The overall cost of ownership of HEVs and BEVs over the life of the vehicle is also not entirely clear to consumers, and there is still much confusion about how long one would have to own such a vehicle to realize cost savings on fuel, compared with a vehicle powered by a conventional internal combustion engine (ICE). The resale value of HEVs and BEVs, as well as the cost of replacing depleted battery packs, are other financial considerations that weigh heavily on consumers’ minds.
Finally, it is clear from research in the world’s largest automotive markets that buyers of hybrid and electric vehicles occupy a unique demographic niche. Buyers of HEVs and BEVs are generally older, more highly educated, high-income individuals who have a deep interest in technology, or who like to be among the early adopters of any new technology product. As a result, it is not clear that HEVs and BEVs will appeal to the general population.
While the governments of the world’s largest automotive-producing nations have schedules in place for improving fuel economy and reducing exhaust emissions, there is little consensus about the timing or manner in which these objectives are to be achieved. Some governments are promoting HEVs, others are focusing on BEVs, and still others are considering additional options.
According to Mr Humphrey, the lack of consistency in regulations across markets is causing global automakers to hedge their options by seeking alliances and technology-sharing agreements. The heavy fixed costs associated with developing multiple powertrain options simultaneously are prohibitively expensive. When combined with the projected lower sales volumes of these products, collaboration between auto companies is almost a necessity to control costs and remain competitive.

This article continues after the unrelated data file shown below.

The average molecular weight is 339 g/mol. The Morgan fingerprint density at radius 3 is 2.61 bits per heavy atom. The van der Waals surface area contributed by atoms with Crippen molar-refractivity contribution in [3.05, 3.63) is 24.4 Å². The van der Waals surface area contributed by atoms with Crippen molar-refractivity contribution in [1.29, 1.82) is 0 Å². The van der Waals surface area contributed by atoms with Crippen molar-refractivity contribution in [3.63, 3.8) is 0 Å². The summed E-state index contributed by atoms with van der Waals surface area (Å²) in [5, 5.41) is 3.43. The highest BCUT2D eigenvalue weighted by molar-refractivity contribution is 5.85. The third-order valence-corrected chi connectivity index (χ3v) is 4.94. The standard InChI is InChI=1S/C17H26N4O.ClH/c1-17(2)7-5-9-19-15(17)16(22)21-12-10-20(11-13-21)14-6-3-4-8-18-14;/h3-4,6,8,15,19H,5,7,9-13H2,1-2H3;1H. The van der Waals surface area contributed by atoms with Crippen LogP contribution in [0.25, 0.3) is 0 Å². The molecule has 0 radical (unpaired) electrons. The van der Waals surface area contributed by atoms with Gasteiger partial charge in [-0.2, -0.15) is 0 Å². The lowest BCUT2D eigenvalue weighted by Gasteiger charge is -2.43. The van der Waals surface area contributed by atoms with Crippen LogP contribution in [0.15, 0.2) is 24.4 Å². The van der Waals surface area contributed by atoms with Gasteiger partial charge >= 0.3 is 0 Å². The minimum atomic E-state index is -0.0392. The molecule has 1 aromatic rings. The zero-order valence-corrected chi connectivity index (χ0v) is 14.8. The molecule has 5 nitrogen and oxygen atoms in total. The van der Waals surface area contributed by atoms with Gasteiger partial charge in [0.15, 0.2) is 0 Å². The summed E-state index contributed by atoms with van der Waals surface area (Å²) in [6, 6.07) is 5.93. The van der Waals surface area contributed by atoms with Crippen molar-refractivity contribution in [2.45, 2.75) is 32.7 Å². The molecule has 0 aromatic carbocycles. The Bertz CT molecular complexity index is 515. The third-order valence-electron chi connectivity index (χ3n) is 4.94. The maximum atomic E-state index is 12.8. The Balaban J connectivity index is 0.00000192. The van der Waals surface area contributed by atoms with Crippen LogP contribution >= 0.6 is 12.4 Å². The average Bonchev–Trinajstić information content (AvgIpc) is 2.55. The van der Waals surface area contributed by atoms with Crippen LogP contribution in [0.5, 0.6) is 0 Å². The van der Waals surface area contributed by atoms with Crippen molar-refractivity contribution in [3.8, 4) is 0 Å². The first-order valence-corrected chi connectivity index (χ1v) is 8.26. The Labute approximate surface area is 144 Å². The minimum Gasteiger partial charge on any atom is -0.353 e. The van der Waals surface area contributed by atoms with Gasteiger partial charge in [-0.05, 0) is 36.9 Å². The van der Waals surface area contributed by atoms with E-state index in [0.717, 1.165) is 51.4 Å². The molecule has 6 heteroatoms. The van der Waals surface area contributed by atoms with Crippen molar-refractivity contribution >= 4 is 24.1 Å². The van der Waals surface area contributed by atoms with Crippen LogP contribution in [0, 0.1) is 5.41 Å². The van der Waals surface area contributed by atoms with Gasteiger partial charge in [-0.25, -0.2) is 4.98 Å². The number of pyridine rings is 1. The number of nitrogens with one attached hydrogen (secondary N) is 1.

One unpredictable aspect of the 2020 outlook is how markets would be affected if more stringent and consistent legislation is adopted that supports specific technologies.
In particular, China has the ability to move quickly, invest heavily in the development of one specific propulsion technology, and mandate fuel economy or emissions standards that could favour a particular technology or require a minimum sales penetration level for vehicles with a designated technology.
Given the size and growth rate of the Chinese auto market, such a coordinated regulatory environment might allow Chinese companies to achieve economies of scale and drive down the cost of alternative-energy vehicles.
While HEVs and BEVs offer an interesting alternative for the future, it must be acknowledged that many of the shortcomings that defined battery-based vehicles 100 years ago are still prevalent today. These include limited driving range, extended recharging times, limited support infrastructure, and the high cost of battery packs.
Moreover, while reducing exhaust emissions was not an important factor in the development of battery-based vehicles 100 years ago, it has been a significant driver behind the development of BEVs today. For many governments, the primary goal of transitioning to alternative powertrains is to reduce exhaust emissions, and it is not clear how much of this can be achieved.
Mr Humphrey said: “We don’t want to replace tailpipe emissions with the emissions of coal- and oil-fired power plants that produce the electricity used by BEVs. We have to look at the carbon footprint of the entire energy supply chain.”